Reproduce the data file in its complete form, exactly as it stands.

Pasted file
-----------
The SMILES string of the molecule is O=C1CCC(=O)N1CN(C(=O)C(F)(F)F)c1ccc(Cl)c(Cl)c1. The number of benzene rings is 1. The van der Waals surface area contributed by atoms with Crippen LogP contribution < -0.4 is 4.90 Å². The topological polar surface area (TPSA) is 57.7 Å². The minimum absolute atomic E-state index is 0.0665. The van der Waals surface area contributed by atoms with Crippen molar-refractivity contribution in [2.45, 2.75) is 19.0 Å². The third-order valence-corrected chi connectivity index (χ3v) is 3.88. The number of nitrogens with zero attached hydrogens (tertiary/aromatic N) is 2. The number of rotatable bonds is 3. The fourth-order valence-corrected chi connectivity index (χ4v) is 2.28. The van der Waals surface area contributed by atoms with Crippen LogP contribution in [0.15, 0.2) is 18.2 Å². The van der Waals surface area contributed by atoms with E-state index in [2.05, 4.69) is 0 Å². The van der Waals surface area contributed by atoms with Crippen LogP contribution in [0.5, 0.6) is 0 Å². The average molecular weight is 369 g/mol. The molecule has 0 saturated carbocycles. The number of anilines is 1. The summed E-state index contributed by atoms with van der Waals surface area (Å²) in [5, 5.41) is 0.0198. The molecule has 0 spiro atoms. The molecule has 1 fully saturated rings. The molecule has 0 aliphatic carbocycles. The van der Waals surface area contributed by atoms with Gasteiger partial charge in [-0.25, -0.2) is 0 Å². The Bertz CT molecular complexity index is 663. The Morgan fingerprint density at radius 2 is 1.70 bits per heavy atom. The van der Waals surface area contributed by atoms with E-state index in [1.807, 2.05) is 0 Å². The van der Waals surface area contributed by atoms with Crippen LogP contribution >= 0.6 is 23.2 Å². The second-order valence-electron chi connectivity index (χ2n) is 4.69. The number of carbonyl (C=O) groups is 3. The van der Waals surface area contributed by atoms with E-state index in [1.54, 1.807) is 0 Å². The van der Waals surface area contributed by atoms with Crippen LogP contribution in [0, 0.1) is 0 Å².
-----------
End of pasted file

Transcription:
The SMILES string of the molecule is O=C1CCC(=O)N1CN(C(=O)C(F)(F)F)c1ccc(Cl)c(Cl)c1. The number of benzene rings is 1. The van der Waals surface area contributed by atoms with Crippen LogP contribution < -0.4 is 4.90 Å². The topological polar surface area (TPSA) is 57.7 Å². The minimum absolute atomic E-state index is 0.0665. The van der Waals surface area contributed by atoms with Crippen molar-refractivity contribution in [2.45, 2.75) is 19.0 Å². The third-order valence-corrected chi connectivity index (χ3v) is 3.88. The number of nitrogens with zero attached hydrogens (tertiary/aromatic N) is 2. The number of rotatable bonds is 3. The fourth-order valence-corrected chi connectivity index (χ4v) is 2.28. The van der Waals surface area contributed by atoms with Crippen LogP contribution in [0.15, 0.2) is 18.2 Å². The van der Waals surface area contributed by atoms with E-state index in [2.05, 4.69) is 0 Å². The van der Waals surface area contributed by atoms with Crippen LogP contribution in [0.5, 0.6) is 0 Å². The average molecular weight is 369 g/mol. The molecule has 0 saturated carbocycles. The number of anilines is 1. The summed E-state index contributed by atoms with van der Waals surface area (Å²) in [5, 5.41) is 0.0198. The molecule has 0 spiro atoms. The molecule has 1 fully saturated rings. The molecule has 0 aliphatic carbocycles. The van der Waals surface area contributed by atoms with Gasteiger partial charge in [-0.25, -0.2) is 0 Å². The Bertz CT molecular complexity index is 663. The Morgan fingerprint density at radius 2 is 1.70 bits per heavy atom. The van der Waals surface area contributed by atoms with E-state index in [1.807, 2.05) is 0 Å². The van der Waals surface area contributed by atoms with Crippen LogP contribution >= 0.6 is 23.2 Å². The second-order valence-electron chi connectivity index (χ2n) is 4.69. The number of carbonyl (C=O) groups is 3. The van der Waals surface area contributed by atoms with E-state index in [1.54, 1.807) is 0 Å². The van der Waals surface area contributed by atoms with Crippen LogP contribution in [0, 0.1) is 0 Å².